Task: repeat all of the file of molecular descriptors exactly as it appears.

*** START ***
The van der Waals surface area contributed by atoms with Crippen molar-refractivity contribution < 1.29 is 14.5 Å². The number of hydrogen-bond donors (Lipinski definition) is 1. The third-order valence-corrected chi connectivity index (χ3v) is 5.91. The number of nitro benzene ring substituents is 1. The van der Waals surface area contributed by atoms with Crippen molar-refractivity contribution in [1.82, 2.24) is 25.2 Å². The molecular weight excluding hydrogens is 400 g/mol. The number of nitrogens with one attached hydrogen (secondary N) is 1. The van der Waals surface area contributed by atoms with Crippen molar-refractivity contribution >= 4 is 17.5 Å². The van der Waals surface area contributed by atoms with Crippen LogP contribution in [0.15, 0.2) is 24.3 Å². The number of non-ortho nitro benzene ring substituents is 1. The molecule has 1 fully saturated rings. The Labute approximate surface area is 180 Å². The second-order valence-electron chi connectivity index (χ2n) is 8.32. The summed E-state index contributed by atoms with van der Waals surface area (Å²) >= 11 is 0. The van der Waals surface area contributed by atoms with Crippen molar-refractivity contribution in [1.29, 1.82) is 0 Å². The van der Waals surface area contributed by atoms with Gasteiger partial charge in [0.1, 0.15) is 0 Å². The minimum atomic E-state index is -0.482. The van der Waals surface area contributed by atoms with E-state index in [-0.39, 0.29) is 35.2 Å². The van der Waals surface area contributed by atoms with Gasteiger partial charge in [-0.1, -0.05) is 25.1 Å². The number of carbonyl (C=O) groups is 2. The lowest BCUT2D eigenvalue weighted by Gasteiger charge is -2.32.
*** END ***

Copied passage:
The van der Waals surface area contributed by atoms with Crippen molar-refractivity contribution < 1.29 is 14.5 Å². The number of hydrogen-bond donors (Lipinski definition) is 1. The third-order valence-corrected chi connectivity index (χ3v) is 5.91. The number of nitro benzene ring substituents is 1. The van der Waals surface area contributed by atoms with Crippen molar-refractivity contribution in [1.82, 2.24) is 25.2 Å². The molecular weight excluding hydrogens is 400 g/mol. The number of nitrogens with one attached hydrogen (secondary N) is 1. The van der Waals surface area contributed by atoms with Crippen molar-refractivity contribution >= 4 is 17.5 Å². The van der Waals surface area contributed by atoms with Crippen LogP contribution in [0.15, 0.2) is 24.3 Å². The number of non-ortho nitro benzene ring substituents is 1. The molecule has 1 fully saturated rings. The Labute approximate surface area is 180 Å². The second-order valence-electron chi connectivity index (χ2n) is 8.32. The summed E-state index contributed by atoms with van der Waals surface area (Å²) >= 11 is 0. The van der Waals surface area contributed by atoms with Crippen molar-refractivity contribution in [1.29, 1.82) is 0 Å². The van der Waals surface area contributed by atoms with Gasteiger partial charge in [0.1, 0.15) is 0 Å². The minimum atomic E-state index is -0.482. The van der Waals surface area contributed by atoms with E-state index in [-0.39, 0.29) is 35.2 Å². The van der Waals surface area contributed by atoms with Gasteiger partial charge in [-0.1, -0.05) is 25.1 Å². The number of carbonyl (C=O) groups is 2. The lowest BCUT2D eigenvalue weighted by Gasteiger charge is -2.32.